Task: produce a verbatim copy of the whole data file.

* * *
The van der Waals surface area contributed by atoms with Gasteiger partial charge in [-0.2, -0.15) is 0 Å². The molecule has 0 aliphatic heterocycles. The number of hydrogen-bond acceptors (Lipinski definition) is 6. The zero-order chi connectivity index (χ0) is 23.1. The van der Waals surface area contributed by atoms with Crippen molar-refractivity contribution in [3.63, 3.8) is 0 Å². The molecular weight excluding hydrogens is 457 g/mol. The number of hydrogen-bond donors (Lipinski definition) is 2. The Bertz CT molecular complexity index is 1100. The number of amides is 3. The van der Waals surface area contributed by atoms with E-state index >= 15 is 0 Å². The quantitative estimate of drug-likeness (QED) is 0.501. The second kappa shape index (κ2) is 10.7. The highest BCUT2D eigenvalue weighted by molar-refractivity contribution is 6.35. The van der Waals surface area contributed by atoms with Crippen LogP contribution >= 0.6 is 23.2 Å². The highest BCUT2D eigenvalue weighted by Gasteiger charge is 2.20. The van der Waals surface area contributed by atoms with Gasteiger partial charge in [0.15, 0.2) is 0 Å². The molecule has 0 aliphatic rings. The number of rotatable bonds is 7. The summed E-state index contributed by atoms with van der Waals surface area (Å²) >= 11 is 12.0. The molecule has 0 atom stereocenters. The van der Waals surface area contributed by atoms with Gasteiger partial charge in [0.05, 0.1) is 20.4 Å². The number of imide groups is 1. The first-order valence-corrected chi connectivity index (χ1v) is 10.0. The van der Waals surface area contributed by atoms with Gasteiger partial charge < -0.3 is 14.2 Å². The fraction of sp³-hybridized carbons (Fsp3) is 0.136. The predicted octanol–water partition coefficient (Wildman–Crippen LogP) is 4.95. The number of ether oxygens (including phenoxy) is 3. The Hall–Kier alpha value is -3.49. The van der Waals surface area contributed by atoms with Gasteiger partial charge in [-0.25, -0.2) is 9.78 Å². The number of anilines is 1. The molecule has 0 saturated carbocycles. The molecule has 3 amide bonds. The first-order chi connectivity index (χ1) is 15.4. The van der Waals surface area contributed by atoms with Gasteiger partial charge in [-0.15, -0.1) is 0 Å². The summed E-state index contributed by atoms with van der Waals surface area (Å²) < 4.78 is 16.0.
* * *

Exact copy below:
The van der Waals surface area contributed by atoms with Gasteiger partial charge in [-0.2, -0.15) is 0 Å². The molecule has 0 aliphatic heterocycles. The number of hydrogen-bond acceptors (Lipinski definition) is 6. The zero-order chi connectivity index (χ0) is 23.1. The van der Waals surface area contributed by atoms with Crippen molar-refractivity contribution in [3.63, 3.8) is 0 Å². The molecular weight excluding hydrogens is 457 g/mol. The number of hydrogen-bond donors (Lipinski definition) is 2. The Bertz CT molecular complexity index is 1100. The number of amides is 3. The van der Waals surface area contributed by atoms with E-state index >= 15 is 0 Å². The quantitative estimate of drug-likeness (QED) is 0.501. The second kappa shape index (κ2) is 10.7. The highest BCUT2D eigenvalue weighted by molar-refractivity contribution is 6.35. The van der Waals surface area contributed by atoms with Crippen LogP contribution >= 0.6 is 23.2 Å². The highest BCUT2D eigenvalue weighted by Gasteiger charge is 2.20. The van der Waals surface area contributed by atoms with Gasteiger partial charge in [0.15, 0.2) is 0 Å². The molecule has 0 aliphatic rings. The number of rotatable bonds is 7. The summed E-state index contributed by atoms with van der Waals surface area (Å²) >= 11 is 12.0. The molecule has 0 atom stereocenters. The van der Waals surface area contributed by atoms with Gasteiger partial charge in [0.05, 0.1) is 20.4 Å². The number of imide groups is 1. The first-order valence-corrected chi connectivity index (χ1v) is 10.0. The van der Waals surface area contributed by atoms with Gasteiger partial charge < -0.3 is 14.2 Å². The fraction of sp³-hybridized carbons (Fsp3) is 0.136. The predicted octanol–water partition coefficient (Wildman–Crippen LogP) is 4.95. The number of ether oxygens (including phenoxy) is 3. The Hall–Kier alpha value is -3.49. The van der Waals surface area contributed by atoms with Gasteiger partial charge in [-0.25, -0.2) is 9.78 Å². The number of anilines is 1. The molecule has 0 saturated carbocycles. The molecule has 3 amide bonds. The first-order chi connectivity index (χ1) is 15.4. The van der Waals surface area contributed by atoms with Gasteiger partial charge in [-0.15, -0.1) is 0 Å². The summed E-state index contributed by atoms with van der Waals surface area (Å²) < 4.78 is 16.0.